Levels of circumsporozoite protein in the Plasmodium oocyst determine sporozoite morphology.
Thathy V., Fujioka H., Gantt S., Nussenzweig R., Nussenzweig V., Ménard R.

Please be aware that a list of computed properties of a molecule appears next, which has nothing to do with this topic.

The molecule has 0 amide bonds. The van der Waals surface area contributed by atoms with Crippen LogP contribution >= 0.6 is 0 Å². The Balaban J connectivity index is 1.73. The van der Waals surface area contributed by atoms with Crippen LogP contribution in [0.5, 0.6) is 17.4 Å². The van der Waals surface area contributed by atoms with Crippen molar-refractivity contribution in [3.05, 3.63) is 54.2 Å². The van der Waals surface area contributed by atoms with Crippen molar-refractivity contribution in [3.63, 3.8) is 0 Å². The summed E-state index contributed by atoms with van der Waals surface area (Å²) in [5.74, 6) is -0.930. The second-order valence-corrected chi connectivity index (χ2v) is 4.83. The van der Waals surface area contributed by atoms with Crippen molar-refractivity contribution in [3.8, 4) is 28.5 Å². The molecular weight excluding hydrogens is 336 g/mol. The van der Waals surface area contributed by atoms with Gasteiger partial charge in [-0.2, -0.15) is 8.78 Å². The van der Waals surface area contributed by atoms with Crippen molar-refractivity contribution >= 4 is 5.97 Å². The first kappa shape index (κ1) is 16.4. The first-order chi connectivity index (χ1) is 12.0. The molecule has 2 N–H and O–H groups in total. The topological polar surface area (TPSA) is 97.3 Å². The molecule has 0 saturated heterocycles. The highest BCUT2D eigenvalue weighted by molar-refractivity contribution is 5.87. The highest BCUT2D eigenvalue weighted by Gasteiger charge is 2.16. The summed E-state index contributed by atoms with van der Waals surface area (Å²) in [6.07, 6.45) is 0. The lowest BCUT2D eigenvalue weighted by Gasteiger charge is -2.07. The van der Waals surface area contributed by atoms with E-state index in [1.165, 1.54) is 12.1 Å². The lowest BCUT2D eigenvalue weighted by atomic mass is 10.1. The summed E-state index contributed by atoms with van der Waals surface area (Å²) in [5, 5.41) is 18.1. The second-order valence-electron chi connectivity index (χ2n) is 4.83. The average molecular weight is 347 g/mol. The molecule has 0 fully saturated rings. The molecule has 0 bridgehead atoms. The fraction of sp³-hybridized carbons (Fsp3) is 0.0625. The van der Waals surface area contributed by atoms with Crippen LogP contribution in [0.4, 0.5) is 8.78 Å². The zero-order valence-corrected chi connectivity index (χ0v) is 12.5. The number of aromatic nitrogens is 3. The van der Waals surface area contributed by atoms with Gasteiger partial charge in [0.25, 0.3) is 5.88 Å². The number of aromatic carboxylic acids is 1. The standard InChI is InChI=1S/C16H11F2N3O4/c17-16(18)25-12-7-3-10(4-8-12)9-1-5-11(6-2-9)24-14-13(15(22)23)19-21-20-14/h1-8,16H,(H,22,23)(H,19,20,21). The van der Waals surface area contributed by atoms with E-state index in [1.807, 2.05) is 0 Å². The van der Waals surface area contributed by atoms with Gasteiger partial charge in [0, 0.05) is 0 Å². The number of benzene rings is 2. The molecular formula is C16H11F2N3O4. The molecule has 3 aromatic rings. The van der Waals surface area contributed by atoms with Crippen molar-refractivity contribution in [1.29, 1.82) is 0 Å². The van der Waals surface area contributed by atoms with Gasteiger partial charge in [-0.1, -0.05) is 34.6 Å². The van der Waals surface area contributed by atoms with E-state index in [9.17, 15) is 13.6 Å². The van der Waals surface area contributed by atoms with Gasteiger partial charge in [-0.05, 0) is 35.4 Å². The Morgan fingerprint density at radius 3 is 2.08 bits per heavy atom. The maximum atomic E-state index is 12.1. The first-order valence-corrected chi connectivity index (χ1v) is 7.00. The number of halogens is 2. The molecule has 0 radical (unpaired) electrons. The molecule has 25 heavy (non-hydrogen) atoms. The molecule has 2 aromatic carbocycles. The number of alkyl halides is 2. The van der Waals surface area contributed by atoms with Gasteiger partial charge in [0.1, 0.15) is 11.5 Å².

The sporozoite stage of the Plasmodium parasite is formed by budding from a multinucleate oocyst in the mosquito midgut. During their life, sporozoites must infect the salivary glands of the mosquito vector and the liver of the mammalian host; both events depend on the major sporozoite surface protein, the circumsporozoite protein (CS). We previously reported that Plasmodium berghei oocysts in which the CS gene is inactivated do not form sporozoites. Here, we analyzed the ultrastructure of P.berghei oocyst differentiation in the wild type, recombinants that do not produce or produce reduced amounts of CS, and corresponding complemented clones. The results indicate that CS is essential for establishing polarity in the oocyst. The amounts of CS protein correlate with the extent of development of the inner membranes and associated microtubules underneath the oocyst outer membrane, which normally demarcate focal budding sites. This is a first example of a protein controlling both morphogenesis and infectivity of a parasite stage.